David Muhlbaum: Smart Tax Deductions Non-Itemizers Can Claim

Jill Weisenberger, M.S., R.D.N., C.D.E : Before You Lose Your Mental Edge

Dana Dovey: Coffee Drinkers Rejoice! Your Cup Of Joe Can Prevent Death From Liver Disease

Chris Weller: Electric 'Thinking Cap' Puts Your Brain Power Into High Gear

The Kosher Gourmet by Marlene Parrish A gift of hazelnuts keeps giving --- for a variety of nutty recipes: Entree, side, soup, dessert

April 4, 2014

Rabbi David Gutterman: The Word for Nothing Means Everything

Charles Krauthammer: Kerry's folly, Chapter 3

Amy Peterson: A life of love: How to build lasting relationships with your children

John Ericson: Older Women: Save Your Heart, Prevent Stroke Don't Drink Diet

John Ericson: Why 50 million Americans will still have spring allergies after taking meds

Cameron Huddleston: Best and Worst Buys of April 2014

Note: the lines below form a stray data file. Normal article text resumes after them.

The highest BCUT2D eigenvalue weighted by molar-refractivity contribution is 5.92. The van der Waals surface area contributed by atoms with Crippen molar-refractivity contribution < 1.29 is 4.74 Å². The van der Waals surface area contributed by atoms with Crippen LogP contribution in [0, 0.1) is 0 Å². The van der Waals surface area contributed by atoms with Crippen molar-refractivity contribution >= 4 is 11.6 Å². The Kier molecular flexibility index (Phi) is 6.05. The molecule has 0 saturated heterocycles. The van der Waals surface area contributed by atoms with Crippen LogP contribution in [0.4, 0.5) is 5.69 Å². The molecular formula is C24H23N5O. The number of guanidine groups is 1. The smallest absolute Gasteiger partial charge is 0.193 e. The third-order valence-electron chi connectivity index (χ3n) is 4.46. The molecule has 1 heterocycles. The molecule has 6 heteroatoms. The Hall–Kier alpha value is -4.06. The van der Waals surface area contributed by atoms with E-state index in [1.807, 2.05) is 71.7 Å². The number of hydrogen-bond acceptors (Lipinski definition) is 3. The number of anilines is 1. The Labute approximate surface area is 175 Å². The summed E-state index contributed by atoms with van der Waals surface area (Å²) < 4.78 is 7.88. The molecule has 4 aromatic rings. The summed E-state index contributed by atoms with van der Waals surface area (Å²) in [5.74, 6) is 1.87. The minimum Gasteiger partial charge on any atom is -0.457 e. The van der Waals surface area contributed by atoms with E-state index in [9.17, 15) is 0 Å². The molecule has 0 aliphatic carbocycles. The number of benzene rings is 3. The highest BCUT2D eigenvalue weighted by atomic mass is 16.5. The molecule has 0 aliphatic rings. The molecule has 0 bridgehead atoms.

Stacy Rapacon: Great Mutual Funds for Young Investors

Sarah Boesveld: Teacher keeps promise to mail thousands of former students letters written by their past selves

The Kosher Gourmet by Sharon Thompson Anyone can make a salad, you say. But can they make a great salad? (SECRETS, TESTED TECHNIQUES + 4 RECIPES, INCLUDING DRESSINGS)

April 2, 2014

Paul Greenberg: Death and joy in the spring

Dan Barry: Should South Carolina Jews be forced to maintain this chimney built by Germans serving the Nazis?

Mayra Bitsko: Save me! An alien took over my child's personality

Frank Clayton: Get happy: 20 scientifically proven happiness activities

Susan Scutti: It's Genetic! Obesity and the 'Carb Breakdown' Gene

Lecia Bushak: Why Hand Sanitizer May Actually Harm Your Health